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Mark Tobey (1890-1976),

famous artist, dedicated and devout Baha'i, was gay. His life and work were commemorated.. More

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We tell ourselves stories in order to live.

                          Joan Didion, title essay, The White Album (1979)

From Sacramento


A number of years ago, my city was rocked by the murder of a prominent gay couple in their home and the firebombing and burning of 3 synagogues by a pair of neo-Nazi brothers. The next evening there were 10,000 of us with candles in tearful protest in front of the state capitol, chanting “not in our city!”. It was beautiful, it was powerful, it was right, and still gives me goose bumps.

Now the Bahá’ís of course were no where to be seen, despite the groups of other religious and human rights organizations, and prayers by every major religious organization. All of this despite the fact the masses were meeting not 50m from the very spot that the Master himself had once walked and talked to people many years ago.

Within a week, my local school district (2 of the synagogues were in it) convened a group of community members to meet with the superintendent. I was honored to be asked to participate – as both a gay man and as a Bahá’í. My community sent no note of congratulations or even acknowledgment of this honor. The group was made up of men and women, a rabbi, a couple of pastors and priests, some lay persons, etc. Over the next 2 years we met and were charged with dealing with hate crimes and bigotry in the schools. After a few months the rabbi called me one day and asked,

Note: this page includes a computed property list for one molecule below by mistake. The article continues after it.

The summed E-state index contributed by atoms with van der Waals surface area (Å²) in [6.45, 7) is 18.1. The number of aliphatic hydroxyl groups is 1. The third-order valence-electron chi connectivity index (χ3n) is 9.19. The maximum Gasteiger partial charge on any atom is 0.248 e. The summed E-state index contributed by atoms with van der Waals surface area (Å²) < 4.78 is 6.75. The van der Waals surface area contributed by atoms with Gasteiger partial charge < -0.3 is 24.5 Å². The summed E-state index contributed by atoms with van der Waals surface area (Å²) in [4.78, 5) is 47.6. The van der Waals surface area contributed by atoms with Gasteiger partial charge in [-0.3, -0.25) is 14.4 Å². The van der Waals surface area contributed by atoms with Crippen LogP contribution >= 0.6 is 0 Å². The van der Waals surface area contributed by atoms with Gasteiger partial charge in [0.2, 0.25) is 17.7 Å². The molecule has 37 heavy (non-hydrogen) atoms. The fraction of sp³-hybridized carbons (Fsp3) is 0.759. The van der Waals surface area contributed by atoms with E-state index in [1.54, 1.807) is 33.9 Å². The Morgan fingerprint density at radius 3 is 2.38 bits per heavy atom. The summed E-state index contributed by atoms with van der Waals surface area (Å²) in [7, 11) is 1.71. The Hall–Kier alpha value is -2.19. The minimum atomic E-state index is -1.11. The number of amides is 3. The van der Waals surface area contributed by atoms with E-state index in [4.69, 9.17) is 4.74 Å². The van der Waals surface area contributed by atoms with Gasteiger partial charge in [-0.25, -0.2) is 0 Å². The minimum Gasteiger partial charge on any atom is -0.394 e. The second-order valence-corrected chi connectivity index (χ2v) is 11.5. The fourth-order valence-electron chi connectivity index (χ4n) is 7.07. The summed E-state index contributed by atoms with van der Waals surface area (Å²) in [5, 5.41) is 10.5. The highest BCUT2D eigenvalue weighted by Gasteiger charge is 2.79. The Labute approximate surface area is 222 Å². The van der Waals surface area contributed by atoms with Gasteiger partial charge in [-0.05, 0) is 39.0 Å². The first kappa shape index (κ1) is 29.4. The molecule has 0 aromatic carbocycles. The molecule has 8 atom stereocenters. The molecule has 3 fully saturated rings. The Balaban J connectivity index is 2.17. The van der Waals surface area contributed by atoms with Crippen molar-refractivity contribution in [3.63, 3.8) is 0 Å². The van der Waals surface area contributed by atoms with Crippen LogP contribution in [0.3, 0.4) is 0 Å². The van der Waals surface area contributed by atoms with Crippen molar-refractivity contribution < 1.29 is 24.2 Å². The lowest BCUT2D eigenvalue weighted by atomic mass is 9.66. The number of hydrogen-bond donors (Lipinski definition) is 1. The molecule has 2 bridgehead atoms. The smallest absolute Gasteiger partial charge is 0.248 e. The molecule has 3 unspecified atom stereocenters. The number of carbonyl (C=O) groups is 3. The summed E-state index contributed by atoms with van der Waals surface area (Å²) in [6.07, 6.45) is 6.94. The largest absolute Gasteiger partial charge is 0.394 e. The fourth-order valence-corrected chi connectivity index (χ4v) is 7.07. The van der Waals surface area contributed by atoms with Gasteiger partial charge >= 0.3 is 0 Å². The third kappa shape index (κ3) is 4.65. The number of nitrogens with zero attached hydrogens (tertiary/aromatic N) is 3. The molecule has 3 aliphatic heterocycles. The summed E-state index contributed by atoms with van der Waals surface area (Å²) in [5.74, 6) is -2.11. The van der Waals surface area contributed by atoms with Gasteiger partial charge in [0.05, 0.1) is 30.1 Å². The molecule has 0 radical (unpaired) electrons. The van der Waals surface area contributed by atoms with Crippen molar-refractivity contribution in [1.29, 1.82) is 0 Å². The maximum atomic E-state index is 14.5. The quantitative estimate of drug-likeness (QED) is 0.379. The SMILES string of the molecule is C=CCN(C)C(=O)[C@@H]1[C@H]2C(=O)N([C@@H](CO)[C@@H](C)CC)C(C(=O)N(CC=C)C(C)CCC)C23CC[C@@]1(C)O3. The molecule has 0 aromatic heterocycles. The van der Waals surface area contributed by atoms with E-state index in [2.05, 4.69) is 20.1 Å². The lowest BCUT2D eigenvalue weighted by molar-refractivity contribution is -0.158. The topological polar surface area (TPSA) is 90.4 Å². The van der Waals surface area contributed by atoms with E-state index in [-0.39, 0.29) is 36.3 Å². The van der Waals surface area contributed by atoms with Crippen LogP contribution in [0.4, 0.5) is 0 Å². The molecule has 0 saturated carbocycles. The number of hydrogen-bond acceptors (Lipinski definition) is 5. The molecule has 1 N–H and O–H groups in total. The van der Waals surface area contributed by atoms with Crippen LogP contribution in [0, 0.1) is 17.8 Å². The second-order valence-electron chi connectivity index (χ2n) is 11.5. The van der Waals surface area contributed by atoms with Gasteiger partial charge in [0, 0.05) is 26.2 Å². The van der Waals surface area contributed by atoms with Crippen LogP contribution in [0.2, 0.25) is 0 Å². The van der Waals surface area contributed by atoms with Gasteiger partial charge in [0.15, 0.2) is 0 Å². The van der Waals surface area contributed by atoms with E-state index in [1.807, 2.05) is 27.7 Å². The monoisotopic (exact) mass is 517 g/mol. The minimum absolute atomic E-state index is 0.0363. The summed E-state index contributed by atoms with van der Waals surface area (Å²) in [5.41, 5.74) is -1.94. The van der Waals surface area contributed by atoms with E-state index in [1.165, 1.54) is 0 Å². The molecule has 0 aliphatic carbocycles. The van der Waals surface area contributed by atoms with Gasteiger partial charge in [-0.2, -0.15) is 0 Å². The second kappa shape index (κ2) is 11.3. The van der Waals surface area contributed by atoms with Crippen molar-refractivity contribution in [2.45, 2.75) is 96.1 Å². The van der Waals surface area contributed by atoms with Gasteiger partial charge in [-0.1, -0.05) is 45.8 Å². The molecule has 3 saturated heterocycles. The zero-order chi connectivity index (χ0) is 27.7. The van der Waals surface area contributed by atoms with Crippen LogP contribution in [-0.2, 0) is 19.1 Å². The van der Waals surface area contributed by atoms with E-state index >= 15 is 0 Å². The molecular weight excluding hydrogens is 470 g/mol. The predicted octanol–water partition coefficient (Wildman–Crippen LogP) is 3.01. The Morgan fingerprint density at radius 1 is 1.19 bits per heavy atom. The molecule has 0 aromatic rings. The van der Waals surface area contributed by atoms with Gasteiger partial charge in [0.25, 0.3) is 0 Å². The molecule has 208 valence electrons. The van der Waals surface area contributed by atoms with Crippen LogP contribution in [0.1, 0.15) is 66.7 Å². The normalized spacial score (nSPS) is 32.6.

“Daniel, I have two lesbians who want to be married in the synagogue, tell me your thoughts”.

I shared with him my experience with bigotry, narrow-mindedness, homophobia within the Bahá’í community. He also told me about similar things in his congregation.

Finally I asked,

“Rabbi B, what is better a Jewish lesbian couple or non-Jewish lesbian couple?”

He thanked me, and hung up.

A week later I read in the paper that he had married the first lesbian couple in his synagogue. This was by the way long before Gay marriage was even on the horizon here in California. Though Rabbi B has moved on, his synagogue is now the most welcoming place in town, and they are growing. A couple of friends are members and have asked me a number of times why I am not a Jew.

My son, husband, and any number of my friends and colleagues keep asking me why I put up with this homophobic religion.

To be honest its gets harder to explain it away... to me the message from the letter the NSA sent me, is this "is it better to be a non-Bahá’í gay man or a Bahá’í gay man?” To their everlasting shame I think they prefer that GLBT people remain non-Bahá’í.

Daniel Orey
Sacramento, California

We are everywhere!

We were new in town, and attending a public meeting at the home of Baha'i friends seemed like a good way to meet people we might want to become friends with. As we sat around chatting, I dropped the phrase "gays and lesbians" as part of the conversation. Immediately one of the Baha'is there made a dramatic gesture to indicate that this was a disgusting topic of conversation. Shocked by the rudeness of this man's behavior, I glanced quickly toward my husband, who happens to be gay, and sure enough little puffs of steam were beginning to come out his ears - always a bad sign. I beat a hasty retreat and changed the topic of conversation.

This squelched any chance that my husband, who was interested in and feeling positive toward the Baha'i Faith, would ever consider becoming a Baha'i.

The moral of this little tale is that, if you must exhibit disgust at the mention of gay people, you should do so when you are utterly alone. Because it's true what gays say, "We are everywhere." You just never know who might be sitting next to you. And perhaps Baha'is should think about what it is they believe.


Anonymous

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